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Examining the test-retest reliability of the multiple single-leg hop-stabilization test and the relationship with leg dominance, age, and training [Abstract]

Sawle, Leanne, Freeman, J., Marsden, J. and Matthews, J. 2014. Examining the test-retest reliability of the multiple single-leg hop-stabilization test and the relationship with leg dominance, age, and training [Abstract]. Journal of Athletic Training 49 (5) , e1. 10.4085/1062-6050-49.5.01

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Abstract

Introduction: Within sports medicine, assessing an athlete’s balance is an important part of clinical examination; however, there is no gold standard measure. The multiple single-leg hop-stabilisation test (MSLHST) is a functional test comprised of static and dynamic components, whereby athletes jump to and from 10 marks, maintaining balance for 5 seconds after landing. It may offer a way of assessing athletic balance, but to be used clinically and in research for longitudinal monitoring it needs to show adequate test-retest reliability. This study examined test-retest reliability and investigated possible performance indicators. Methods: Fifteen healthy, active participants were recruited from university staff, students, and local athletes (age ¼ 32.8 6 9.2 years, height ¼ 174.2 6 9.5 cm, weight ¼ 71.4 6 7.5 kg). Testing was undertaken in a university movement laboratory. Participants were tested twice with a 10-minute break between tests. Outcome measures were the MSLHST score on the dominant and nondominant legs. Results were analysed using an intraclass correlation coefficient (ICC 2,1) and Bland-Altman plots. Regression analysis explored the relationship between MSLHST scores and the effects of age and training. Analyses were performed with a ¼ 0.05. Results: ICCs were .85 (dominant leg) and .85 (nondominant leg). Confidence intervals ranged from .62–.95 and .61–.95 for dominant and nondominant legs, respectively. Bland-Altman plots showed all scores were within 2 standard deviations. A significant correlation was observed between the dominant and nondominant leg on balance scores (R2 ¼ .49, P , .05), and that better balance was associated with younger participants (nondominant leg: R2¼ .28, P , .05; dominant leg: R2 ¼ .39, P , .05) and a higher number of hours spent per week engaged in sporting activity (nondominant leg: R2 ¼ .37, P , .05). Conclusions: Using healthy active participants, the MSLHST was found to be a reliable clinical measure of balance. Younger participants who trained more have better balance scores. Future research may address the validity of the MSLHST.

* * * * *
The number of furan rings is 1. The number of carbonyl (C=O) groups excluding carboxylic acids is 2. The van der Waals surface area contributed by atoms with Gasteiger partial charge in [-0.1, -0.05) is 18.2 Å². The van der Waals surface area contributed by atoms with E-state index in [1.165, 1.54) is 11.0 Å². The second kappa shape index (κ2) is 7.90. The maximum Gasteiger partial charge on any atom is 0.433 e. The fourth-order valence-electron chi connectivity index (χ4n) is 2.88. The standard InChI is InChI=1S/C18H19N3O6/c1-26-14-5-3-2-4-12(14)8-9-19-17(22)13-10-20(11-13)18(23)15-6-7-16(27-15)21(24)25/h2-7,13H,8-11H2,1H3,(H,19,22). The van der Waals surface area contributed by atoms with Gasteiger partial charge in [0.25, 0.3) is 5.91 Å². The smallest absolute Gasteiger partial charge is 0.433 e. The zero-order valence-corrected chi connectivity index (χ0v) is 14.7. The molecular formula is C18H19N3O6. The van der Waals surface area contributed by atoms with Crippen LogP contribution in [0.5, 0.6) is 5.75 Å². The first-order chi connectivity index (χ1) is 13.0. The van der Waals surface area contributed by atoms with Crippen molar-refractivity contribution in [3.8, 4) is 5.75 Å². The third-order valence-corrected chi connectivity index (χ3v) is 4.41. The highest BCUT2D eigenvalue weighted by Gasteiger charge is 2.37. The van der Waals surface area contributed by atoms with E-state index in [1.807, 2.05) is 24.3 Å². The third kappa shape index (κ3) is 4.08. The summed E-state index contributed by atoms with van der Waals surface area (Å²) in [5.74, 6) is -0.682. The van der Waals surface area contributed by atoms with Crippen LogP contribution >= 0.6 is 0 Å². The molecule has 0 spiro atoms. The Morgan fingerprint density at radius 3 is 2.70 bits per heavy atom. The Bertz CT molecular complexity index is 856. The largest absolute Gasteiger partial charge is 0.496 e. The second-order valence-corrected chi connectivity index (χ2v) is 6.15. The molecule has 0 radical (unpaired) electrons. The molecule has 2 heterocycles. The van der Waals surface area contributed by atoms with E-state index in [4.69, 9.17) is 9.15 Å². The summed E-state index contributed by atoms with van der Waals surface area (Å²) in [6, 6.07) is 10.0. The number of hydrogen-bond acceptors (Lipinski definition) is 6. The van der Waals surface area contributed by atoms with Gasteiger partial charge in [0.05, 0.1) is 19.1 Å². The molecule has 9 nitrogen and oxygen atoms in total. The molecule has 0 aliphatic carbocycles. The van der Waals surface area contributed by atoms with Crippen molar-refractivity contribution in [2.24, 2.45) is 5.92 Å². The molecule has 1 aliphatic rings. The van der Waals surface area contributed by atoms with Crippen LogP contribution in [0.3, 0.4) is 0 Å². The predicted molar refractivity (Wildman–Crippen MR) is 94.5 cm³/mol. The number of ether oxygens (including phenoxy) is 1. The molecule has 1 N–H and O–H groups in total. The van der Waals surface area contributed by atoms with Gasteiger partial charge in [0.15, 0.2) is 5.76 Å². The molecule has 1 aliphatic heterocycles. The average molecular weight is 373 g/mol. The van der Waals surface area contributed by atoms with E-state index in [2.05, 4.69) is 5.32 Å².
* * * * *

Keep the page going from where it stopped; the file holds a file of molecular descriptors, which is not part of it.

Item Type: Article
Date Type: Publication
Status: Published
Schools: Engineering
Publisher: National Athletic Trainers' Association
ISSN: 1062-6050
Last Modified: 21 Feb 2019 18:13
URI: http://orca-mwe.cf.ac.uk/id/eprint/97487

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